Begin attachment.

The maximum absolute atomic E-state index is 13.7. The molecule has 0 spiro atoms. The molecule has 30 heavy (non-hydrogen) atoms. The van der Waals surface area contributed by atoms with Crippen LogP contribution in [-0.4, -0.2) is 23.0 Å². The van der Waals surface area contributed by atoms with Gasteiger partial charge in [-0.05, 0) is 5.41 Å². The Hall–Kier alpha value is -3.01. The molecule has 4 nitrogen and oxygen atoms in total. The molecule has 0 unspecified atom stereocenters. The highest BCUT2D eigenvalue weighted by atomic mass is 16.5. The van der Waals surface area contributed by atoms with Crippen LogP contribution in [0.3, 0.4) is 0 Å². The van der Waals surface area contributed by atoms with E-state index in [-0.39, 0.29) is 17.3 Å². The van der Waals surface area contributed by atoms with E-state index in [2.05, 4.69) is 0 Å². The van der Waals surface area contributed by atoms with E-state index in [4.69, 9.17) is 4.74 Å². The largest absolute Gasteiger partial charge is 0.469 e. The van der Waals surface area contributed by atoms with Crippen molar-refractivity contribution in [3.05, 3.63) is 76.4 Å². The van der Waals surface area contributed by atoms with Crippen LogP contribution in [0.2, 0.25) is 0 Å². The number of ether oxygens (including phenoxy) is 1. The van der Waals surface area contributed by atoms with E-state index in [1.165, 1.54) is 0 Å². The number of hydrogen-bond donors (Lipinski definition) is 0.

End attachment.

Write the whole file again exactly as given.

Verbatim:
The maximum absolute atomic E-state index is 13.7. The molecule has 0 spiro atoms. The molecule has 30 heavy (non-hydrogen) atoms. The van der Waals surface area contributed by atoms with Crippen LogP contribution in [-0.4, -0.2) is 23.0 Å². The van der Waals surface area contributed by atoms with Gasteiger partial charge in [-0.05, 0) is 5.41 Å². The Hall–Kier alpha value is -3.01. The molecule has 4 nitrogen and oxygen atoms in total. The molecule has 0 unspecified atom stereocenters. The highest BCUT2D eigenvalue weighted by atomic mass is 16.5. The van der Waals surface area contributed by atoms with Crippen LogP contribution in [0.3, 0.4) is 0 Å². The van der Waals surface area contributed by atoms with E-state index in [-0.39, 0.29) is 17.3 Å². The van der Waals surface area contributed by atoms with E-state index in [2.05, 4.69) is 0 Å². The van der Waals surface area contributed by atoms with E-state index in [4.69, 9.17) is 4.74 Å². The largest absolute Gasteiger partial charge is 0.469 e. The van der Waals surface area contributed by atoms with Crippen molar-refractivity contribution in [3.05, 3.63) is 76.4 Å². The van der Waals surface area contributed by atoms with Crippen LogP contribution in [0.2, 0.25) is 0 Å². The number of ether oxygens (including phenoxy) is 1. The van der Waals surface area contributed by atoms with E-state index in [1.165, 1.54) is 0 Å². The number of hydrogen-bond donors (Lipinski definition) is 0.